As Target finally closes its doors in Canada, it is a time to reflect and garner up the lessons to be learned by small business owners.
One size doesn’t fit all
What works in one location, may not necessarily transfer successfully to another
This is one of the most basic rules I learned in community development. While you can learn from what works in one location, taking a “cookie cut approach” is often not wise.
Tip your toe in the water first, before jumping in the deep end.
To open up so many stores in so many different locations seems like a recipe for disaster. And it was. Just from a cash flow perspective, it is better to start small, see what works and then expand.
Do your homework
Clearly it never struck the powers that be at Target that maybe we don’t shop the same way as in the US. It pays to check the details before launching in a big way.
Marks and Spensers (one of my favourite stores in the UK) made the same mistake when they tried to make a go of it in Canada, but at least they didn’t try to saturate the market. They started in Toronto and built out to the suburbs. But they too literally closed up shop and went home.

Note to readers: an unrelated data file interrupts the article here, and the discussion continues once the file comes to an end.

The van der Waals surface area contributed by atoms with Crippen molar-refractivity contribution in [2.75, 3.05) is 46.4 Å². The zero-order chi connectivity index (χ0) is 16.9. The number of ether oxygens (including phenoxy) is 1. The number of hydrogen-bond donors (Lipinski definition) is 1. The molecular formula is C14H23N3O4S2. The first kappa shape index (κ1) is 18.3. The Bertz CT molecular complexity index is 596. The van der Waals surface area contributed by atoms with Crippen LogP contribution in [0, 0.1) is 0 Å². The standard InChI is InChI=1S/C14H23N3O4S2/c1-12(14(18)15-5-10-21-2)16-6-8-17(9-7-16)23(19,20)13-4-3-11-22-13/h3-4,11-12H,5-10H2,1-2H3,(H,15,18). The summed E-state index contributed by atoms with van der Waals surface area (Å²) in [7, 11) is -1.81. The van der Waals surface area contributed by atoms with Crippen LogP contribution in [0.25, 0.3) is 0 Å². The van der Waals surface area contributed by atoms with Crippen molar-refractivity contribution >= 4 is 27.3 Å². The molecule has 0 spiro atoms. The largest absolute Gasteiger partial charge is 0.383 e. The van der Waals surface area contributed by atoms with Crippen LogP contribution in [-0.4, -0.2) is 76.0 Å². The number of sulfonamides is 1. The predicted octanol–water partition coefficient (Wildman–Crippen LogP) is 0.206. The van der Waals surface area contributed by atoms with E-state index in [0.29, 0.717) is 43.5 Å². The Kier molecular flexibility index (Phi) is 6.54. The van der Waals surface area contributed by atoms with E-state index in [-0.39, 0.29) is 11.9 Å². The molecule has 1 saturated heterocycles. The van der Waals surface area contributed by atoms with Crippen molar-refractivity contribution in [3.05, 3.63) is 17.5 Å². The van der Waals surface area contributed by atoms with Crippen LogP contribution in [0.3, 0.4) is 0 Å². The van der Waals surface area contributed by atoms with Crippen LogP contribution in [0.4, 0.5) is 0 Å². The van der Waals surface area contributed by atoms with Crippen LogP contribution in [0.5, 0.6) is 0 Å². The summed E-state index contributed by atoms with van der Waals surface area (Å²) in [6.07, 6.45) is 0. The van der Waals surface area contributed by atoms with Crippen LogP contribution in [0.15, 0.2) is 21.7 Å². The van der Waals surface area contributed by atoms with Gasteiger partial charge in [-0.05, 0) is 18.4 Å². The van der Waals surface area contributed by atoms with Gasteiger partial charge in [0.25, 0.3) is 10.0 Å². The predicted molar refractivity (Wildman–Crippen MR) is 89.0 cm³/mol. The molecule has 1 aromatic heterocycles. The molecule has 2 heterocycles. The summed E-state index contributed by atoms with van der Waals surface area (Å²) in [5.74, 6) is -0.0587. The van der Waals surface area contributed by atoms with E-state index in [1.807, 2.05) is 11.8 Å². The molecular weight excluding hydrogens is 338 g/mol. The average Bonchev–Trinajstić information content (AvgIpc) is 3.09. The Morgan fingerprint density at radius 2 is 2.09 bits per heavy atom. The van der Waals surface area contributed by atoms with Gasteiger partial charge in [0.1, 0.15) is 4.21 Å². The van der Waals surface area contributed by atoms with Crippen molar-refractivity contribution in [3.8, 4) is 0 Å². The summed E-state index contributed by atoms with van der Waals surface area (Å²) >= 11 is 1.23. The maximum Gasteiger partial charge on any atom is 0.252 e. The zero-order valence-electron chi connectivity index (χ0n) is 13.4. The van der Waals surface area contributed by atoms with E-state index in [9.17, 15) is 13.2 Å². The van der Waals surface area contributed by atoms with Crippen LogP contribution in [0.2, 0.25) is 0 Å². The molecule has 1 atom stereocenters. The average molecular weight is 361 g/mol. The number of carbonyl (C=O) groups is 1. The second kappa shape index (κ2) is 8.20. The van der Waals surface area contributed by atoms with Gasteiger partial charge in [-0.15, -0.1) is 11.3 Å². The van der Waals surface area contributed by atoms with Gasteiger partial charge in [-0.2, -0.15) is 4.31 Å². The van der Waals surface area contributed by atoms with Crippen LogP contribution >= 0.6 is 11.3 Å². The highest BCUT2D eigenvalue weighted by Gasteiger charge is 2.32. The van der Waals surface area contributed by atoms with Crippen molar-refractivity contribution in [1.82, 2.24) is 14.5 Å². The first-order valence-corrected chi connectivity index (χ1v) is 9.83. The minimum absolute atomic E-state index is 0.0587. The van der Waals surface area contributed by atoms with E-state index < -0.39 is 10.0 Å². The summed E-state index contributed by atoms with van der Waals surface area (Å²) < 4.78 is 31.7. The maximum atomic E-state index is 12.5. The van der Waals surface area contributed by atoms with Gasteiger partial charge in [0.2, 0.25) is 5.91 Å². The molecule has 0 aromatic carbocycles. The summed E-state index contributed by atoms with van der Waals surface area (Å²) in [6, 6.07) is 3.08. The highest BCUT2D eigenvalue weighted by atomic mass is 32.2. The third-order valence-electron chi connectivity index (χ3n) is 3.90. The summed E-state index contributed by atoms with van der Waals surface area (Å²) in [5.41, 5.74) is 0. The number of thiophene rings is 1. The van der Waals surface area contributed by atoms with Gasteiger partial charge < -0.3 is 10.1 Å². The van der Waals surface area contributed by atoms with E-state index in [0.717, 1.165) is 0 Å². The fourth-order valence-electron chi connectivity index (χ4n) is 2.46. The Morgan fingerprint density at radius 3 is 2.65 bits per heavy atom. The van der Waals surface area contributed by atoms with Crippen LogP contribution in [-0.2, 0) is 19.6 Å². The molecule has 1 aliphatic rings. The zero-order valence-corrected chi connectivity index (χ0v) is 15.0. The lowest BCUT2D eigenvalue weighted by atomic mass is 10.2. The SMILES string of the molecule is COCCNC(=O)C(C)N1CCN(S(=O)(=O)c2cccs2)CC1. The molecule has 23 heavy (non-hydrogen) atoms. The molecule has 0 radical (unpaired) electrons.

Supply and demand
One of the complaints I frequently heard was that the shelves were often empty which doesn’t create a) much credibility and b) a desire to come back.
No real deals
Many of us would shop in "Tarchét" as we would call it, in the States because we liked the prices and the quality available. None of that happened in Canada. It was like we were the poor relations, getting the cast offs from our sisters in the south.
Long term ripple effect
With over 17,000 people now out of work, you do wonder if this Canadian experience will sour their fortunes in the US. Apart from the money they have lost in this endeavour, they’ve also lost much more – their fan base in Canada.
So as small business owners, we can truly learn from the demise of Target in Canada.
We know, what we probably already knew, that it isn’t just a case of expanding and repeating the same strategies over and over. Because while it is important to have a solid foundation of business practices to build on, you also have to be creative and receptive to the different nuances that each new location/venture will bring.